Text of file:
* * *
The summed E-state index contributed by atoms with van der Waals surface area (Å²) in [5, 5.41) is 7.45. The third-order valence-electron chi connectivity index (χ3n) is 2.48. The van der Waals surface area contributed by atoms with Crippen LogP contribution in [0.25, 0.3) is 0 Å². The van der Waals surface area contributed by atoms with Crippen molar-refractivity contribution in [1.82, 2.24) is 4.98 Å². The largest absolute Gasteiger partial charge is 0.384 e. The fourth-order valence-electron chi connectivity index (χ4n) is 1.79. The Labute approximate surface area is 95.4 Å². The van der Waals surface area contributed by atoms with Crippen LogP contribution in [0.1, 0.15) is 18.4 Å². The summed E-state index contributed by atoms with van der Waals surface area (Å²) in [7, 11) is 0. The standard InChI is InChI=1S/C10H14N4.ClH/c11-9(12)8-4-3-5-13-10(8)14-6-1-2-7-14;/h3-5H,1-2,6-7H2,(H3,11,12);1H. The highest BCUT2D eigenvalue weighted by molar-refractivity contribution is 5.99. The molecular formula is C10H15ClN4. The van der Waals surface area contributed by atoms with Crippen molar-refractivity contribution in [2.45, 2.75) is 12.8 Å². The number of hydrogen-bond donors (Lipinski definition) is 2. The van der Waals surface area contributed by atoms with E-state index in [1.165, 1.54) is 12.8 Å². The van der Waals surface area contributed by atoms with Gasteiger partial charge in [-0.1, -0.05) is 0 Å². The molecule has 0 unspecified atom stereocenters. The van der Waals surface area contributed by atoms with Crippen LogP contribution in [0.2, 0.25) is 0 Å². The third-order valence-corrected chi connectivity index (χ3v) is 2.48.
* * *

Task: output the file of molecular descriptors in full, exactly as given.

The summed E-state index contributed by atoms with van der Waals surface area (Å²) in [5, 5.41) is 7.45. The third-order valence-electron chi connectivity index (χ3n) is 2.48. The van der Waals surface area contributed by atoms with Crippen LogP contribution in [0.25, 0.3) is 0 Å². The van der Waals surface area contributed by atoms with Crippen molar-refractivity contribution in [1.82, 2.24) is 4.98 Å². The largest absolute Gasteiger partial charge is 0.384 e. The fourth-order valence-electron chi connectivity index (χ4n) is 1.79. The Labute approximate surface area is 95.4 Å². The van der Waals surface area contributed by atoms with Crippen LogP contribution in [0.1, 0.15) is 18.4 Å². The summed E-state index contributed by atoms with van der Waals surface area (Å²) in [7, 11) is 0. The standard InChI is InChI=1S/C10H14N4.ClH/c11-9(12)8-4-3-5-13-10(8)14-6-1-2-7-14;/h3-5H,1-2,6-7H2,(H3,11,12);1H. The highest BCUT2D eigenvalue weighted by molar-refractivity contribution is 5.99. The molecular formula is C10H15ClN4. The van der Waals surface area contributed by atoms with Crippen molar-refractivity contribution in [2.45, 2.75) is 12.8 Å². The number of hydrogen-bond donors (Lipinski definition) is 2. The van der Waals surface area contributed by atoms with E-state index in [1.165, 1.54) is 12.8 Å². The van der Waals surface area contributed by atoms with Gasteiger partial charge in [-0.1, -0.05) is 0 Å². The molecule has 0 unspecified atom stereocenters. The van der Waals surface area contributed by atoms with Crippen LogP contribution in [0.2, 0.25) is 0 Å². The third-order valence-corrected chi connectivity index (χ3v) is 2.48.